(Reuters) - A computer simulation program for teen drivers with attention-deficit/hyperactivity disorder (ADHD) helped them learn to keep their eyes on the road and resulted in fewer accidents or near collisions for a group at particularly high-risk when behind the wheel, according to a study published on Wednesday.
By providing feedback when teens looked away from the road for two seconds or more, the training reduced the frequency of these long glances and lessened variations in lane position, researchers reported in The New England Journal of Medicine.
In the year afterward, the 76 teens randomly assigned to receive the training had fewer collisions and near-collisions than a control group of 76 similar teens who did not get feedback when looking away from the road.
"Teens with ADHD are one of the highest-risk groups of drivers on our roadways," said study leader Dr. Jeffrey Epstein of Cincinnati Children's Hospital Medical Center. "Other than refusing or delaying licensure, parents have not had options for addressing their teen's driving risk."
The U.S. Centers for Disease Control and Prevention estimates that roughly 3.3 million U.S. teens have been diagnosed with ADHD. Teen drivers with ADHD are twice as likely to be involved in vehicular collisions as neurotypical teens, earlier research has shown.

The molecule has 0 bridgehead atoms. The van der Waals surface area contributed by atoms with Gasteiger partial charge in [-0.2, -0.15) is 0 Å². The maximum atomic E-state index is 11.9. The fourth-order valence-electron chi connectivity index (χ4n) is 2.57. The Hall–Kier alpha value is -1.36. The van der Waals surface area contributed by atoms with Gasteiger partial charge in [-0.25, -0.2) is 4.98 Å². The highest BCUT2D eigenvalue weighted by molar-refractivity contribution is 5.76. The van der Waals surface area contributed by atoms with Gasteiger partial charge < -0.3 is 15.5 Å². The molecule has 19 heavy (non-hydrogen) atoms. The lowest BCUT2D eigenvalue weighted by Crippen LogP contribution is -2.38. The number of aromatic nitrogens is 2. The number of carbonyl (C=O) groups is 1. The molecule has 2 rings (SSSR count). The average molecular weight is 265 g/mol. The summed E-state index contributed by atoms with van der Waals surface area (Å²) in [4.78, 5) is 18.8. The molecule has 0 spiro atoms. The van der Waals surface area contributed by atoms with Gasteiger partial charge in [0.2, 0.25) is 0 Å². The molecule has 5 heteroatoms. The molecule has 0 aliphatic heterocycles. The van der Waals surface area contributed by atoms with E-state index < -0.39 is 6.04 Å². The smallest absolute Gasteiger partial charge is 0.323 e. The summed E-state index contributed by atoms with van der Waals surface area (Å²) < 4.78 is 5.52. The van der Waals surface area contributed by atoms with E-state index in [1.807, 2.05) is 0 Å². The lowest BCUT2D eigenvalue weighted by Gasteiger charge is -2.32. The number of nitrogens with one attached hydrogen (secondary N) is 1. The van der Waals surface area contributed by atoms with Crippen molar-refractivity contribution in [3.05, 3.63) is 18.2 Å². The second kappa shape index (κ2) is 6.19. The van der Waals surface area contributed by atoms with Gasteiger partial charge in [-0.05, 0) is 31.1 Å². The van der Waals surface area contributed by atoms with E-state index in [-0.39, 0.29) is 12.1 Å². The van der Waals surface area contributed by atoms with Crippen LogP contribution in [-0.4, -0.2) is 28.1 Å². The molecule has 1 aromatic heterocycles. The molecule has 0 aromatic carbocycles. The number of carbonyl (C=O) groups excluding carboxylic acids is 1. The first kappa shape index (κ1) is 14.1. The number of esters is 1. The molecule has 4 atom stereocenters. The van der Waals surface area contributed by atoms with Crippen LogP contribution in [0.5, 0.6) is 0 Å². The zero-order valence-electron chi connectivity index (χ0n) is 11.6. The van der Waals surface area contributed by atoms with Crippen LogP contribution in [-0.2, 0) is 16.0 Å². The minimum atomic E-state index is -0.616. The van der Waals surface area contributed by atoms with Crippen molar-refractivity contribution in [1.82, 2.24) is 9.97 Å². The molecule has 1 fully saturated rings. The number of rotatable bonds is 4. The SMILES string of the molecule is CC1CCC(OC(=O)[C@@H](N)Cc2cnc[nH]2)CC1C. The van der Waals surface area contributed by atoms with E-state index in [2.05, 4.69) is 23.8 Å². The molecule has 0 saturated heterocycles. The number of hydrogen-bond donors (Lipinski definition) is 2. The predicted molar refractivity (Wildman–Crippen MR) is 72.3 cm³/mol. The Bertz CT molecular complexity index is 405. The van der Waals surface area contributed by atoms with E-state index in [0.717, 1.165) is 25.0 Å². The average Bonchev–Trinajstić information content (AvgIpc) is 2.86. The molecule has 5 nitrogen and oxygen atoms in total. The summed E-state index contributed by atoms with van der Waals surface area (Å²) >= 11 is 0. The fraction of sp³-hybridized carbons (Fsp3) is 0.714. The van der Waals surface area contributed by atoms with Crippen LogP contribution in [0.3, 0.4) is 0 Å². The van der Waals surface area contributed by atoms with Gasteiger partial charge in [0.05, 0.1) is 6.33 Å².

Study participants wore eye-tracking glasses that monitored head and eye movements during five 90-minute training sessions. Overall, they averaged roughly 22 long glances away from the virtual road per 15-minute simulated drive at the start of the study.
One- and six-months later, that dropped to 16.5 and 15.7 long glances per 15-minute simulated drive, respectively, versus 28 and 27 extended eyes off the road incidents, respectively, in the control group.
Over the following year, accelerometers in the teens' cars tracked episodes of harsh acceleration and braking. Teens who received the training were 24% less likely than teens in the control group to have been looking away from the road immediately before or during such events, researchers found.
Rates of collisions or near collisions during these events were 3.4% in the intervention group versus 5.6% in the control group.
The training software is not proprietary and is ready for use if a driving school has a driving simulator and eye-tracking glasses, Epstein said.
Dr. Gregory Fabiano of Florida International University, who has studied teen drivers with ADHD, called the training "a great intervention" that "should be added to the supports we provide."
At the same time, other aspects of the teens' driving will still need to be supported, he said, including compliance with speed limits and other rules of the road.
(Reporting by Shawana Alleyne-Morris; Editing by Nancy Lapid and Bill Berkrot)
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